Running CentOS 7.9, I seen computer freeze for many times and I want to check disk for errors. I am not sure I am doing it correctly or what the command output means. I created a Centos install disk with same version (7.9) and I booted from that...

fdisk -l (photo 1) shows "Linux LVM" as second partition, this should be my root.

Running fsck /dev/centos/root said I should seee xfs_repair (photo 2), so I assume this is the one to run ?

I ran lvscan and got a list of paritions

ran lvchange -ay /dev/centos/root trying to activate the partition in order to check it (?!)

ran xfs_repair /dev/centos/root (photo 2), at this point it is unclear to me if it didn't do a proper check or if there were no errors (photo 2, 3, 4).

also ran xfs_repair /dev/centos/swap (the other parition listed by lvscan) to compare the results, for this one I got (photo 5) ... error reading superblock, unable to verify superblock, Sorry, could not find a valid secondary superblock.

Does this mean that root partition was OK and there are some errors in swap ? If not, how do I run a proper check with this partition setup ?

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1 Answer 1


No need to worry.

Looks like your xfs_repair /dev/centos/root did not find anything wrong: all the messages from xfs_repair are just descriptions of what it's doing at the moment.

Your swap is not a XFS filesystem, and so xfs_repair was not the right tool for it. That fully explains the errors it displayed. In fact, swap is not a filesystem at all.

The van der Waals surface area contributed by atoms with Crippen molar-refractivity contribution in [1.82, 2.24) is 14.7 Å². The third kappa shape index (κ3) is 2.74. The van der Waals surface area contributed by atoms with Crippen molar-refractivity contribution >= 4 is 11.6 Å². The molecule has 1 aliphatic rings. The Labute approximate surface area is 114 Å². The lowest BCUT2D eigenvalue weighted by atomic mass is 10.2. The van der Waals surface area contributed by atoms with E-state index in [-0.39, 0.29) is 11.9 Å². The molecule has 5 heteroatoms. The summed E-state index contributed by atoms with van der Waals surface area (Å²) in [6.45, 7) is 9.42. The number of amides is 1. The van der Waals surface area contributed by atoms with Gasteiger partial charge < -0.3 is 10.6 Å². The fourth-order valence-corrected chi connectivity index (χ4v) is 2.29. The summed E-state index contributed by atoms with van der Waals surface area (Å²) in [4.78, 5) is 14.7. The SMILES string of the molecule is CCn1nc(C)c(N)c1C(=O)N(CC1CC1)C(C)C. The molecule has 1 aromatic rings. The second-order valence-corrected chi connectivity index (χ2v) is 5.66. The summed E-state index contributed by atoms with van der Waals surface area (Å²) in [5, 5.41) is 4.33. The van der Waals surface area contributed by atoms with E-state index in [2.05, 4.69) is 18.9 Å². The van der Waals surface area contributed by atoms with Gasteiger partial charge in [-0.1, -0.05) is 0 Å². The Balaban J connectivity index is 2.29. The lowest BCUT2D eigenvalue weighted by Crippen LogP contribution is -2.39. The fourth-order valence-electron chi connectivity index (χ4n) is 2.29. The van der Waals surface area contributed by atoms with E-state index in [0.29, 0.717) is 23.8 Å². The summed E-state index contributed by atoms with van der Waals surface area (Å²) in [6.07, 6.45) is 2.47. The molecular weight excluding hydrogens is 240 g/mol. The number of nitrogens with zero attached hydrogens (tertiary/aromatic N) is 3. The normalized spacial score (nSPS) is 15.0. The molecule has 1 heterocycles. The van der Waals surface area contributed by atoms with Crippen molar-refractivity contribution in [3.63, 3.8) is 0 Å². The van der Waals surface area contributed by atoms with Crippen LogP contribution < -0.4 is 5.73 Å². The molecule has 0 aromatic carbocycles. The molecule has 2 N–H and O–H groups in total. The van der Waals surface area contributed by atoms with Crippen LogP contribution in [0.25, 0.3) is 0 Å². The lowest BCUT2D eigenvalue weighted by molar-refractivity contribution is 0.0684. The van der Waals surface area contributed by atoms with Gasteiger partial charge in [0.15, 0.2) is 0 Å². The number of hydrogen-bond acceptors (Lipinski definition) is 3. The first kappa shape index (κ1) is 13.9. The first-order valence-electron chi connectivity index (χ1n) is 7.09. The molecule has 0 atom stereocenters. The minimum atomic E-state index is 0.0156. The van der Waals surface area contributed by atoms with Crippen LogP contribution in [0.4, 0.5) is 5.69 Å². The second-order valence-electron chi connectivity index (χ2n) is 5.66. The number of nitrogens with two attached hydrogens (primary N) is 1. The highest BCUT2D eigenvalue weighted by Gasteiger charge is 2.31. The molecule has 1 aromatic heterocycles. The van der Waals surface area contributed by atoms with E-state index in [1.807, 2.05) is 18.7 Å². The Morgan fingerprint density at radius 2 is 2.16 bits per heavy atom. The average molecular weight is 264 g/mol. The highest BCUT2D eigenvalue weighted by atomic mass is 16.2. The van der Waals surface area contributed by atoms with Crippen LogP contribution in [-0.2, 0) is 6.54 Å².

Unless you use your swap for hibernation, there is very little that can go wrong with swap and survive a reboot. When a system is booted normally (and not resumed from hibernation), basically only the swap area header (that identifies it as a swap area and contains an UUID and optionally a label for it) is kept: the rest of the swap area is effectively initialized if and when it's needed after a reboot.

You have a LVM-based filesystem layout: your swap area and root filesystem are contained in LVM logical volumes, or LVs for short. Unlike classic partitions, LVs can extend from one disk to another, and don't necessarily have to be contiguous on disk. They can even be moved around while in use. All of this makes LVs easier to resize and otherwise manage when needed.

Modern Linux distributions usually activate any intact LVs they can detect automatically on boot and on hot-plug. But running the activation command manually should never be harmful, and it's good to know how to do it, in case you have to operate within a minimalist recovery environment, or need to recover data from a LV that has a part missing (there is a --partial option to lvchange to enable activating a LV even if some parts of it are missing).

  • I didn't knew a LVM partition can be made out of multiple drives. Do you know if this can be used to speed up the storage ? (like a raid)
    – adrianTNT
    Sep 21, 2021 at 22:12
  • Yes, LVM supports RAID0 and some other RAID modes. Check man lvconvert for details. A LVM volume group should be considered as a "pool of storage": you add one or more whole disks or classic partitions as LVM PVs into a volume group to get a pool of storage you can then present as one or more LVs. If using just as a JBOD, then you don't usually need to care about the PV(s) the LV is located on; but RAID modes may place additional requirements. For striping, you'll need to have PVs on two or more separate physical disks in order to get any advantage.
    – telcoM
    Sep 22, 2021 at 10:46

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